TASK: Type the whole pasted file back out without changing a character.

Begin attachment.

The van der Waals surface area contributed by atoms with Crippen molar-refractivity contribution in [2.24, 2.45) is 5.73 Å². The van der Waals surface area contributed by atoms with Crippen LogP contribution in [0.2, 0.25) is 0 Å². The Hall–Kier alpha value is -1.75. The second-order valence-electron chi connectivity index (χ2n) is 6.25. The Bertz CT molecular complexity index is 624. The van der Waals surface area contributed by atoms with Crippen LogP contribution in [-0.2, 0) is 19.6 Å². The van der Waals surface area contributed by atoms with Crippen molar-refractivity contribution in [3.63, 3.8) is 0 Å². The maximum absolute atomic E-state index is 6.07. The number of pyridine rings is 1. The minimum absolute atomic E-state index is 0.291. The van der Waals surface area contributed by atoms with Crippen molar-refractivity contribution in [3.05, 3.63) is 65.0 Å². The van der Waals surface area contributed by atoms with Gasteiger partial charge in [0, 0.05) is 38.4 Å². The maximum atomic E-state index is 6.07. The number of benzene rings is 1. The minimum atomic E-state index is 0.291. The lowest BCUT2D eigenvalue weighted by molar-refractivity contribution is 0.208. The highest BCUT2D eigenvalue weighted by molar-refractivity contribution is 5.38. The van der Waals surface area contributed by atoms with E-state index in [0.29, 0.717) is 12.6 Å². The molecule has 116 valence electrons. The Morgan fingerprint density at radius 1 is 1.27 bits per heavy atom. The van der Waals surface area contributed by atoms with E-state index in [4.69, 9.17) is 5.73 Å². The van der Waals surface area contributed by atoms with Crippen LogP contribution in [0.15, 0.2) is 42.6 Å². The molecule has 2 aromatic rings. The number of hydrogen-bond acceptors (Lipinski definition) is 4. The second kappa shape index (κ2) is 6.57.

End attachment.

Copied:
The van der Waals surface area contributed by atoms with Crippen molar-refractivity contribution in [2.24, 2.45) is 5.73 Å². The van der Waals surface area contributed by atoms with Crippen LogP contribution in [0.2, 0.25) is 0 Å². The Hall–Kier alpha value is -1.75. The second-order valence-electron chi connectivity index (χ2n) is 6.25. The Bertz CT molecular complexity index is 624. The van der Waals surface area contributed by atoms with Crippen LogP contribution in [-0.2, 0) is 19.6 Å². The van der Waals surface area contributed by atoms with Crippen molar-refractivity contribution in [3.63, 3.8) is 0 Å². The maximum absolute atomic E-state index is 6.07. The number of pyridine rings is 1. The minimum absolute atomic E-state index is 0.291. The van der Waals surface area contributed by atoms with Crippen molar-refractivity contribution in [3.05, 3.63) is 65.0 Å². The van der Waals surface area contributed by atoms with Gasteiger partial charge in [0, 0.05) is 38.4 Å². The maximum atomic E-state index is 6.07. The number of benzene rings is 1. The minimum atomic E-state index is 0.291. The lowest BCUT2D eigenvalue weighted by molar-refractivity contribution is 0.208. The highest BCUT2D eigenvalue weighted by molar-refractivity contribution is 5.38. The van der Waals surface area contributed by atoms with E-state index in [0.29, 0.717) is 12.6 Å². The molecule has 116 valence electrons. The Morgan fingerprint density at radius 1 is 1.27 bits per heavy atom. The van der Waals surface area contributed by atoms with E-state index in [4.69, 9.17) is 5.73 Å². The van der Waals surface area contributed by atoms with Crippen LogP contribution in [0.15, 0.2) is 42.6 Å². The molecule has 2 aromatic rings. The number of hydrogen-bond acceptors (Lipinski definition) is 4. The second kappa shape index (κ2) is 6.57.